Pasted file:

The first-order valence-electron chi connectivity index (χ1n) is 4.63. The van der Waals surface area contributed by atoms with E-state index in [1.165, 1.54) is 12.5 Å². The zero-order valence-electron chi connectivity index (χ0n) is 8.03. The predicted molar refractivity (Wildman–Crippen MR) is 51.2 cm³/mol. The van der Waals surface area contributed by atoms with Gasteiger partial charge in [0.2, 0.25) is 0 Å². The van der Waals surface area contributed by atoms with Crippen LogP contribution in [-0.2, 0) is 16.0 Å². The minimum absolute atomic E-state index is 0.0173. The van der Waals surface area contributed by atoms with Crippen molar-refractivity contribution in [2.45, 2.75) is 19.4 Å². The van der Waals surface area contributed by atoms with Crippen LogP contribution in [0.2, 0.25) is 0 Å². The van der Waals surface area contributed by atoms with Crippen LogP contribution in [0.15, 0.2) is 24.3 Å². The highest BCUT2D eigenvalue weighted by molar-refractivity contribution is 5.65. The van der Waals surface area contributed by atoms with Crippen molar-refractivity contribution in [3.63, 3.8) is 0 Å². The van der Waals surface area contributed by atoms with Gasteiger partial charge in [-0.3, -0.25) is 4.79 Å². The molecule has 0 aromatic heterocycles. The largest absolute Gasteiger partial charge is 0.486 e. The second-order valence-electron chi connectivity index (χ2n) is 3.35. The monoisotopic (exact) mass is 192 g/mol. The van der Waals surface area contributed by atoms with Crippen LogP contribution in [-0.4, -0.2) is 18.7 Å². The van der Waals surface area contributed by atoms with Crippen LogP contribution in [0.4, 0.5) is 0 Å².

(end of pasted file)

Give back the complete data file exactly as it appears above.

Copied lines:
The first-order valence-electron chi connectivity index (χ1n) is 4.63. The van der Waals surface area contributed by atoms with E-state index in [1.165, 1.54) is 12.5 Å². The zero-order valence-electron chi connectivity index (χ0n) is 8.03. The predicted molar refractivity (Wildman–Crippen MR) is 51.2 cm³/mol. The van der Waals surface area contributed by atoms with Gasteiger partial charge in [0.2, 0.25) is 0 Å². The van der Waals surface area contributed by atoms with Crippen LogP contribution in [-0.2, 0) is 16.0 Å². The minimum absolute atomic E-state index is 0.0173. The van der Waals surface area contributed by atoms with Crippen molar-refractivity contribution in [2.45, 2.75) is 19.4 Å². The van der Waals surface area contributed by atoms with Crippen LogP contribution in [0.2, 0.25) is 0 Å². The van der Waals surface area contributed by atoms with Crippen LogP contribution in [0.15, 0.2) is 24.3 Å². The highest BCUT2D eigenvalue weighted by molar-refractivity contribution is 5.65. The van der Waals surface area contributed by atoms with Crippen molar-refractivity contribution in [3.63, 3.8) is 0 Å². The van der Waals surface area contributed by atoms with Gasteiger partial charge in [-0.3, -0.25) is 4.79 Å². The molecule has 0 aromatic heterocycles. The largest absolute Gasteiger partial charge is 0.486 e. The second-order valence-electron chi connectivity index (χ2n) is 3.35. The monoisotopic (exact) mass is 192 g/mol. The van der Waals surface area contributed by atoms with Crippen LogP contribution in [-0.4, -0.2) is 18.7 Å². The van der Waals surface area contributed by atoms with Crippen LogP contribution in [0.4, 0.5) is 0 Å².